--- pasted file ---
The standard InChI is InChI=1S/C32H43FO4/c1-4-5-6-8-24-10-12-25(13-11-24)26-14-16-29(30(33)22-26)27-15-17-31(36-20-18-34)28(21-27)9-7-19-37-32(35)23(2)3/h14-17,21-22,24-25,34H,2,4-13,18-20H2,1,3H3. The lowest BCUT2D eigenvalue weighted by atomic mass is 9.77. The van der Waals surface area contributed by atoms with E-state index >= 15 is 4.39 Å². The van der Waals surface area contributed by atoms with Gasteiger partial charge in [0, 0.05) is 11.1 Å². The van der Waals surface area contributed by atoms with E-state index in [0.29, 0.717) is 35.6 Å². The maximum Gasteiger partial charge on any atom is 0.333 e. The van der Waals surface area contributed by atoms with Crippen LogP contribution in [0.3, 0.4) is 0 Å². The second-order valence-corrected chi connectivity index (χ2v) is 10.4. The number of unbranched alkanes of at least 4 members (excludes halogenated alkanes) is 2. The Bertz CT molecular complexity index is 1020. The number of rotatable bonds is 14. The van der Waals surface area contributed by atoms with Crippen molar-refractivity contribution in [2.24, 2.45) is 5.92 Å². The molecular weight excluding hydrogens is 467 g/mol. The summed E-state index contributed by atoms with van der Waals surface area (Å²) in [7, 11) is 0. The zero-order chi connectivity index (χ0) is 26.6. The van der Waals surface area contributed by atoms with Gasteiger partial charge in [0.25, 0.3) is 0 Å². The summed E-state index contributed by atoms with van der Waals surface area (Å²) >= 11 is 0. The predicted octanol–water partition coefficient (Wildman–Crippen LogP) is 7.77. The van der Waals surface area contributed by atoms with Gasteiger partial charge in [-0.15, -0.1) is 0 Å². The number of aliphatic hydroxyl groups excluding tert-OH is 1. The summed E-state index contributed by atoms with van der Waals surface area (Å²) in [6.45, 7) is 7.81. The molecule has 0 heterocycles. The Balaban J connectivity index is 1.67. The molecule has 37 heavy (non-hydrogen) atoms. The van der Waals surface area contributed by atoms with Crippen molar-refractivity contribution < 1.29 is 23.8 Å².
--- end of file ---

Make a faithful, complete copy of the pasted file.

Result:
The standard InChI is InChI=1S/C32H43FO4/c1-4-5-6-8-24-10-12-25(13-11-24)26-14-16-29(30(33)22-26)27-15-17-31(36-20-18-34)28(21-27)9-7-19-37-32(35)23(2)3/h14-17,21-22,24-25,34H,2,4-13,18-20H2,1,3H3. The lowest BCUT2D eigenvalue weighted by atomic mass is 9.77. The van der Waals surface area contributed by atoms with E-state index >= 15 is 4.39 Å². The van der Waals surface area contributed by atoms with Gasteiger partial charge in [0, 0.05) is 11.1 Å². The van der Waals surface area contributed by atoms with E-state index in [0.29, 0.717) is 35.6 Å². The maximum Gasteiger partial charge on any atom is 0.333 e. The van der Waals surface area contributed by atoms with Crippen LogP contribution in [0.3, 0.4) is 0 Å². The second-order valence-corrected chi connectivity index (χ2v) is 10.4. The number of unbranched alkanes of at least 4 members (excludes halogenated alkanes) is 2. The Bertz CT molecular complexity index is 1020. The number of rotatable bonds is 14. The van der Waals surface area contributed by atoms with Crippen molar-refractivity contribution in [2.24, 2.45) is 5.92 Å². The molecular weight excluding hydrogens is 467 g/mol. The summed E-state index contributed by atoms with van der Waals surface area (Å²) in [7, 11) is 0. The zero-order chi connectivity index (χ0) is 26.6. The van der Waals surface area contributed by atoms with Gasteiger partial charge in [0.25, 0.3) is 0 Å². The summed E-state index contributed by atoms with van der Waals surface area (Å²) >= 11 is 0. The predicted octanol–water partition coefficient (Wildman–Crippen LogP) is 7.77. The van der Waals surface area contributed by atoms with Gasteiger partial charge in [-0.15, -0.1) is 0 Å². The number of aliphatic hydroxyl groups excluding tert-OH is 1. The summed E-state index contributed by atoms with van der Waals surface area (Å²) in [6.45, 7) is 7.81. The molecule has 0 heterocycles. The Balaban J connectivity index is 1.67. The molecule has 37 heavy (non-hydrogen) atoms. The van der Waals surface area contributed by atoms with Crippen molar-refractivity contribution < 1.29 is 23.8 Å².